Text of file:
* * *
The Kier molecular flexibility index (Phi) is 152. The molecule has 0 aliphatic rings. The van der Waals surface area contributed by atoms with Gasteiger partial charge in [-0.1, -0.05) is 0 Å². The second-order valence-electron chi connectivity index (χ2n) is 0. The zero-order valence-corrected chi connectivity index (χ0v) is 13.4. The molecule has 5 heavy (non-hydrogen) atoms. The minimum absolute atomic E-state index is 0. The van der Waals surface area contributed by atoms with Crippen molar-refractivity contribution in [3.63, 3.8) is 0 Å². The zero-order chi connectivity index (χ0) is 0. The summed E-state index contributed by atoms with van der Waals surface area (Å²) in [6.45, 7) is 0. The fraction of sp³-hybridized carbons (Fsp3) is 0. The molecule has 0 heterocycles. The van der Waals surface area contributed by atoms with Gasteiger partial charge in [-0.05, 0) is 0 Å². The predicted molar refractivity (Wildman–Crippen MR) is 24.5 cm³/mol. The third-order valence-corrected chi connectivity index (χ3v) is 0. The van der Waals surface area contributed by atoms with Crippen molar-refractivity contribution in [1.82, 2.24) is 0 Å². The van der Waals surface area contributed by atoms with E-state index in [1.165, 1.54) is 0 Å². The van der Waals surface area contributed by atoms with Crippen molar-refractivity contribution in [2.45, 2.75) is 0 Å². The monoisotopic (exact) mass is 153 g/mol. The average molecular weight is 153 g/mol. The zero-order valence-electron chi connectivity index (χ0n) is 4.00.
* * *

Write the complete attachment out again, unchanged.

The Kier molecular flexibility index (Phi) is 152. The molecule has 0 aliphatic rings. The van der Waals surface area contributed by atoms with Gasteiger partial charge in [-0.1, -0.05) is 0 Å². The second-order valence-electron chi connectivity index (χ2n) is 0. The zero-order valence-corrected chi connectivity index (χ0v) is 13.4. The molecule has 5 heavy (non-hydrogen) atoms. The minimum absolute atomic E-state index is 0. The van der Waals surface area contributed by atoms with Crippen molar-refractivity contribution in [3.63, 3.8) is 0 Å². The zero-order chi connectivity index (χ0) is 0. The summed E-state index contributed by atoms with van der Waals surface area (Å²) in [6.45, 7) is 0. The fraction of sp³-hybridized carbons (Fsp3) is 0. The molecule has 0 heterocycles. The van der Waals surface area contributed by atoms with Gasteiger partial charge in [-0.05, 0) is 0 Å². The predicted molar refractivity (Wildman–Crippen MR) is 24.5 cm³/mol. The third-order valence-corrected chi connectivity index (χ3v) is 0. The van der Waals surface area contributed by atoms with Crippen molar-refractivity contribution in [1.82, 2.24) is 0 Å². The van der Waals surface area contributed by atoms with E-state index in [1.165, 1.54) is 0 Å². The van der Waals surface area contributed by atoms with Crippen molar-refractivity contribution in [2.45, 2.75) is 0 Å². The monoisotopic (exact) mass is 153 g/mol. The average molecular weight is 153 g/mol. The zero-order valence-electron chi connectivity index (χ0n) is 4.00.